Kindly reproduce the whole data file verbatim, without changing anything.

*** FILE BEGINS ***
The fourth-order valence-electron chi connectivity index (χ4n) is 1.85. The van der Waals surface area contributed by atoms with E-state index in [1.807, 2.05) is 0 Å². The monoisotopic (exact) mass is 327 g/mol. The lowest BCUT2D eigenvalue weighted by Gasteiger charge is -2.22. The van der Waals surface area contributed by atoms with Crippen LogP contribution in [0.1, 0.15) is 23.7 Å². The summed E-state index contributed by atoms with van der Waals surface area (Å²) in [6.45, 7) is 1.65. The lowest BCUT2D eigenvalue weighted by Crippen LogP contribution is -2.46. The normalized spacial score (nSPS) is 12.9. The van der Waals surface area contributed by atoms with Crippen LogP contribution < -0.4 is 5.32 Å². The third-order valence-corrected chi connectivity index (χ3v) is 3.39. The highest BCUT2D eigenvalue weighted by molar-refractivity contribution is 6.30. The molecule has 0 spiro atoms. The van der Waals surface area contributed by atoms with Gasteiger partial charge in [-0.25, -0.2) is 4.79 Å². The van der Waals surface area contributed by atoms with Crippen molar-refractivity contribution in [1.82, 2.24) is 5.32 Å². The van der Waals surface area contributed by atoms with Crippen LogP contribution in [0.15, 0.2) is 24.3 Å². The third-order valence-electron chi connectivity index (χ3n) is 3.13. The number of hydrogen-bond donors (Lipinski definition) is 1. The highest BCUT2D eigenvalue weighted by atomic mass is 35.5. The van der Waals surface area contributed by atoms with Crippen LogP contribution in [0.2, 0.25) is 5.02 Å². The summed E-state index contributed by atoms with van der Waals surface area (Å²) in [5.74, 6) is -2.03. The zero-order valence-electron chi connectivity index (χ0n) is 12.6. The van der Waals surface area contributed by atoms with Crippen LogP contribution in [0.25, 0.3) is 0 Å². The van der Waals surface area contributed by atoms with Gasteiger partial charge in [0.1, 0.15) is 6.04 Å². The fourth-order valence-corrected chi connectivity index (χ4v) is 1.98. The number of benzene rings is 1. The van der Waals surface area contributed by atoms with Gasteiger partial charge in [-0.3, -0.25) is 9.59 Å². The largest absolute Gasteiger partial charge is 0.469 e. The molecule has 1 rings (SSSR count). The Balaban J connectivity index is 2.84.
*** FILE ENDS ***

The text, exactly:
The fourth-order valence-electron chi connectivity index (χ4n) is 1.85. The van der Waals surface area contributed by atoms with E-state index in [1.807, 2.05) is 0 Å². The monoisotopic (exact) mass is 327 g/mol. The lowest BCUT2D eigenvalue weighted by Gasteiger charge is -2.22. The van der Waals surface area contributed by atoms with Crippen LogP contribution in [0.1, 0.15) is 23.7 Å². The summed E-state index contributed by atoms with van der Waals surface area (Å²) in [6.45, 7) is 1.65. The lowest BCUT2D eigenvalue weighted by Crippen LogP contribution is -2.46. The normalized spacial score (nSPS) is 12.9. The van der Waals surface area contributed by atoms with Crippen LogP contribution < -0.4 is 5.32 Å². The third-order valence-corrected chi connectivity index (χ3v) is 3.39. The highest BCUT2D eigenvalue weighted by molar-refractivity contribution is 6.30. The molecule has 0 spiro atoms. The van der Waals surface area contributed by atoms with Gasteiger partial charge in [-0.25, -0.2) is 4.79 Å². The van der Waals surface area contributed by atoms with Crippen molar-refractivity contribution in [1.82, 2.24) is 5.32 Å². The van der Waals surface area contributed by atoms with Crippen LogP contribution in [0.15, 0.2) is 24.3 Å². The third-order valence-electron chi connectivity index (χ3n) is 3.13. The number of hydrogen-bond donors (Lipinski definition) is 1. The highest BCUT2D eigenvalue weighted by atomic mass is 35.5. The van der Waals surface area contributed by atoms with Crippen LogP contribution in [0.2, 0.25) is 5.02 Å². The summed E-state index contributed by atoms with van der Waals surface area (Å²) in [5.74, 6) is -2.03. The zero-order valence-electron chi connectivity index (χ0n) is 12.6. The van der Waals surface area contributed by atoms with Crippen LogP contribution in [0.25, 0.3) is 0 Å². The van der Waals surface area contributed by atoms with Gasteiger partial charge in [0.1, 0.15) is 6.04 Å². The fourth-order valence-corrected chi connectivity index (χ4v) is 1.98. The number of benzene rings is 1. The van der Waals surface area contributed by atoms with Gasteiger partial charge in [-0.3, -0.25) is 9.59 Å². The largest absolute Gasteiger partial charge is 0.469 e. The molecule has 1 rings (SSSR count). The Balaban J connectivity index is 2.84.